‘A Grand Lady’

Daisy Weller Smith, one of the town’s most beloved residents, passed away this week and you can almost feel the sadness in the air. We didn’t know “Miss Daisy” personally, but many of our friends did, and her passing marks the end of an era. The front page of this week’s newspaper paid tribute to this “Grand Lady.”


Daisy Weller SmithDaisy Weller Smith, a beloved light from old Jacksonville, dies at 89

Daisy Weller Smith died Monday, and along with her went a light inside Ten Oaks, the stately old home on Pelham Road in Jacksonville.

Smith, 89, had lived in the house — the former home of her grandparents, then her parents —  since 1949. She had, since 1999, shared the home with the law office of attorney Joseph Maloney. Smith had been staying at a Jacksonville nursing home since June.

When contacted, Maloney declined to comment on her, saying he is “too close.”

Penn Wilson, a lifelong friend of Smith’s, recalled her love of fishing, and described her as a “renaissance woman” with a fondness for art and for dressing well.

Wilson recounted the story of a deep-sea fishing trip Smith and her father took Wilson on to Destin, Fla., in 1968.

“It was a wonderful experience,” Wilson said. “We caught 28 king mackerel. It took a long time to use those fish.”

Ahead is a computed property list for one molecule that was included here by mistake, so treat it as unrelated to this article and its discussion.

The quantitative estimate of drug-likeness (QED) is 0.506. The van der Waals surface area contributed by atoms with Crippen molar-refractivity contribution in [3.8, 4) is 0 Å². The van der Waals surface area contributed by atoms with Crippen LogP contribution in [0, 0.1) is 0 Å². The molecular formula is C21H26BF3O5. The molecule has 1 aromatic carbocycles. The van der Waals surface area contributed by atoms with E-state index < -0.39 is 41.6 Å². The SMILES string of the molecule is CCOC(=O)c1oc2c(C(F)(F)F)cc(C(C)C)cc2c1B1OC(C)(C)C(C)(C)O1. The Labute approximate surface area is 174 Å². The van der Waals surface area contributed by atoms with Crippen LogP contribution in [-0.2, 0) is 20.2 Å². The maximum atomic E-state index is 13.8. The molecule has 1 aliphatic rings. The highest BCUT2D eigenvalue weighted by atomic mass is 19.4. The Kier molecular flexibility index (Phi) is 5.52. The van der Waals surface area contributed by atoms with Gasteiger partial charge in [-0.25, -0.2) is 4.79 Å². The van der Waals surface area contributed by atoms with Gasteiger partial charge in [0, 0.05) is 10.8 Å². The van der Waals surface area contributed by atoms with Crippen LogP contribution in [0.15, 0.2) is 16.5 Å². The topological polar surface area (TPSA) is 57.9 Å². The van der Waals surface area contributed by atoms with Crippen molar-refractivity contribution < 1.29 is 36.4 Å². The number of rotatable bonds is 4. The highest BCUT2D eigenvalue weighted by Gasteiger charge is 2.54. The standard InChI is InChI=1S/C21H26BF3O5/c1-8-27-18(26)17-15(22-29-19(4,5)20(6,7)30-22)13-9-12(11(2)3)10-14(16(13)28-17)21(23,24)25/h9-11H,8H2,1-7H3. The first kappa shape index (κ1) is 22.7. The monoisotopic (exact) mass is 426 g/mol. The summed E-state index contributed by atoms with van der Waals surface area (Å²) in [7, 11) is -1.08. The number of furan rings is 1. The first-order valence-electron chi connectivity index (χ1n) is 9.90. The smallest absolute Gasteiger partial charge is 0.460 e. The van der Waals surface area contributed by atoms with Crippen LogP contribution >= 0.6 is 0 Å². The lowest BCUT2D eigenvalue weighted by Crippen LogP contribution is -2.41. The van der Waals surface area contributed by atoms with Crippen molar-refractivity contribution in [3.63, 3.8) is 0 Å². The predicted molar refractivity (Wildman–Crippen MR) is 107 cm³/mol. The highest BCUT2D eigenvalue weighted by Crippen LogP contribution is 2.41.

Smith’s love of Ten Oaks was such that, when a new bishop of Alabama’s Episcopal churches was chosen, Smith offered her home to entertain him, Wilson said.

“And the bishop was entertained extremely well. “The ladies of St. Luke’s, they just pulled out all the stops and had a wonderful welcome reception for bishop,” Wilson said, referring to the Episcopal congregation in Jacksonville.  “She loved that house.”

Richard Lindblom, also a longtime friend of Smith’s, described her as “a grand lady of the Southern style.”

“And she was a lady,” Lindblom said.

She loved the Atlanta Braves as well, Lindblom said. If one were to invite Smith over for coffee after church, and the Braves happened to be playing at the same time, Smith would chose the baseball game, Lindblom said.

Smith grew up in Birmingham and Atlanta, but moved to Ten Oaks as a teenager with her parents, Thomas and Anne Smith. Her mother died in 1960 and her father followed in 1973. She had few other living relatives, according to those who knew her, but Smith had plenty of friends.

Smith had worked at First National Bank of Jacksonville, which became AmSouth then Regions bank, for many years. She attended the Parsons School of Design in New York City, and was a lifelong lover of art.

“I won’t say she was a grand old lady of Alabama. I won’t say that, and she would not appreciate it, but she was truly a grand lady of Alabama,” Wilson said. “She was an awesome human being.”

Elaine Hardison met Smith in 1960, when Hardison moved to Jacksonville.

“And I was never with her that we didn’t laugh and have a grand time. She lived a long, full and brave life and she helped others to do the same,” Hardison said.

Hardison described seeing Smith’s small dog, whom she’d named Mr. Peabody, sit at a small child’s piano Smith had and watch Mr. Peabody play the piano with his paws.

“And then she’d say ‘sing, Mr. Peabody,’ and he would cry out like dogs do,” Hardison said.

Phil Sanguinetti, former publisher of the Jacksonville News, said that Smith was one-of-a-kind.

“She was one of the finest ladies I have known,” he said. “She will certainly be missed by this community.”

Ten Oaks, Home of Daisy Weller SmithTen Oaks Jacksonville


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